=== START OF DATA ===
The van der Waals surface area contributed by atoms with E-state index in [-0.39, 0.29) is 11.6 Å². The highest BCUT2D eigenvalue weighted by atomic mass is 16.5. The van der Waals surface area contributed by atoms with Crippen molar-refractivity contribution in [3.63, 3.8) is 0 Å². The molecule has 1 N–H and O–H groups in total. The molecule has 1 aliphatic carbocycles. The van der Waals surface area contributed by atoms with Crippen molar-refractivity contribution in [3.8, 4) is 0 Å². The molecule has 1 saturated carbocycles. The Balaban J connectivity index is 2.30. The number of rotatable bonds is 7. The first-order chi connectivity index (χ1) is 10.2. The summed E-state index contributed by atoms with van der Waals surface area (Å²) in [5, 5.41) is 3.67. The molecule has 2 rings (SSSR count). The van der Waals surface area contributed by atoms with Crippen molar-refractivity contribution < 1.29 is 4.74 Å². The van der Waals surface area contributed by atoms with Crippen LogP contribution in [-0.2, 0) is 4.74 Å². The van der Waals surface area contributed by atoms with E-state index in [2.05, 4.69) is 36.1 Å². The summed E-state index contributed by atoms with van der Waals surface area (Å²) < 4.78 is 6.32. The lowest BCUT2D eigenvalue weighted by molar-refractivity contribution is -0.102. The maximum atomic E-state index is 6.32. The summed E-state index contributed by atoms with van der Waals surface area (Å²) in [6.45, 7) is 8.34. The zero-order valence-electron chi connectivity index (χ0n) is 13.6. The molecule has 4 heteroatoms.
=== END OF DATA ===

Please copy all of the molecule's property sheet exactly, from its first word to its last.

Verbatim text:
The van der Waals surface area contributed by atoms with E-state index in [-0.39, 0.29) is 11.6 Å². The highest BCUT2D eigenvalue weighted by atomic mass is 16.5. The van der Waals surface area contributed by atoms with Crippen molar-refractivity contribution in [3.63, 3.8) is 0 Å². The molecule has 1 N–H and O–H groups in total. The molecule has 1 aliphatic carbocycles. The van der Waals surface area contributed by atoms with Crippen molar-refractivity contribution in [3.8, 4) is 0 Å². The molecule has 1 saturated carbocycles. The Balaban J connectivity index is 2.30. The number of rotatable bonds is 7. The first-order chi connectivity index (χ1) is 10.2. The summed E-state index contributed by atoms with van der Waals surface area (Å²) in [5, 5.41) is 3.67. The molecule has 2 rings (SSSR count). The van der Waals surface area contributed by atoms with Crippen molar-refractivity contribution < 1.29 is 4.74 Å². The van der Waals surface area contributed by atoms with Crippen LogP contribution in [-0.2, 0) is 4.74 Å². The van der Waals surface area contributed by atoms with E-state index in [2.05, 4.69) is 36.1 Å². The summed E-state index contributed by atoms with van der Waals surface area (Å²) < 4.78 is 6.32. The lowest BCUT2D eigenvalue weighted by molar-refractivity contribution is -0.102. The maximum atomic E-state index is 6.32. The summed E-state index contributed by atoms with van der Waals surface area (Å²) in [6.45, 7) is 8.34. The zero-order valence-electron chi connectivity index (χ0n) is 13.6. The molecule has 4 heteroatoms.